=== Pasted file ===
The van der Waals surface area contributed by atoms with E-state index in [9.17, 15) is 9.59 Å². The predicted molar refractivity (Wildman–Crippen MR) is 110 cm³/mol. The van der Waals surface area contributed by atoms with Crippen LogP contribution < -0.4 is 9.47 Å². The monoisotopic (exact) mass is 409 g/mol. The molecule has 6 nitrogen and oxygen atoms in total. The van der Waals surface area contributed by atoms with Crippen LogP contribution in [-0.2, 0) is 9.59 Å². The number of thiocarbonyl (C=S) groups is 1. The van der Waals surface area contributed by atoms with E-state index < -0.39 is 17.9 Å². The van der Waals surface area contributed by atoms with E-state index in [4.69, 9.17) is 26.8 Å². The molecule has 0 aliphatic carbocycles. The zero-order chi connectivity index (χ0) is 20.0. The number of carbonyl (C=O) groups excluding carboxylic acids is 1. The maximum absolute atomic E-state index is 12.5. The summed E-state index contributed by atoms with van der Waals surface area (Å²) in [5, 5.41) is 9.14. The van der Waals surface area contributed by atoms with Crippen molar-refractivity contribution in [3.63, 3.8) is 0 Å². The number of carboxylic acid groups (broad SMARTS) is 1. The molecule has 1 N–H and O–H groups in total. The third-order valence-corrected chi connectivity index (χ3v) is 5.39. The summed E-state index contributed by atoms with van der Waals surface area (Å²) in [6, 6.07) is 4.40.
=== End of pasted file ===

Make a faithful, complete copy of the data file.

The van der Waals surface area contributed by atoms with E-state index in [9.17, 15) is 9.59 Å². The predicted molar refractivity (Wildman–Crippen MR) is 110 cm³/mol. The van der Waals surface area contributed by atoms with Crippen LogP contribution < -0.4 is 9.47 Å². The monoisotopic (exact) mass is 409 g/mol. The molecule has 6 nitrogen and oxygen atoms in total. The van der Waals surface area contributed by atoms with Crippen LogP contribution in [-0.2, 0) is 9.59 Å². The number of thiocarbonyl (C=S) groups is 1. The van der Waals surface area contributed by atoms with E-state index < -0.39 is 17.9 Å². The van der Waals surface area contributed by atoms with E-state index in [4.69, 9.17) is 26.8 Å². The molecule has 0 aliphatic carbocycles. The zero-order chi connectivity index (χ0) is 20.0. The number of carbonyl (C=O) groups excluding carboxylic acids is 1. The maximum absolute atomic E-state index is 12.5. The summed E-state index contributed by atoms with van der Waals surface area (Å²) in [5, 5.41) is 9.14. The van der Waals surface area contributed by atoms with Crippen molar-refractivity contribution in [3.63, 3.8) is 0 Å². The number of carboxylic acid groups (broad SMARTS) is 1. The molecule has 1 N–H and O–H groups in total. The third-order valence-corrected chi connectivity index (χ3v) is 5.39. The summed E-state index contributed by atoms with van der Waals surface area (Å²) in [6, 6.07) is 4.40.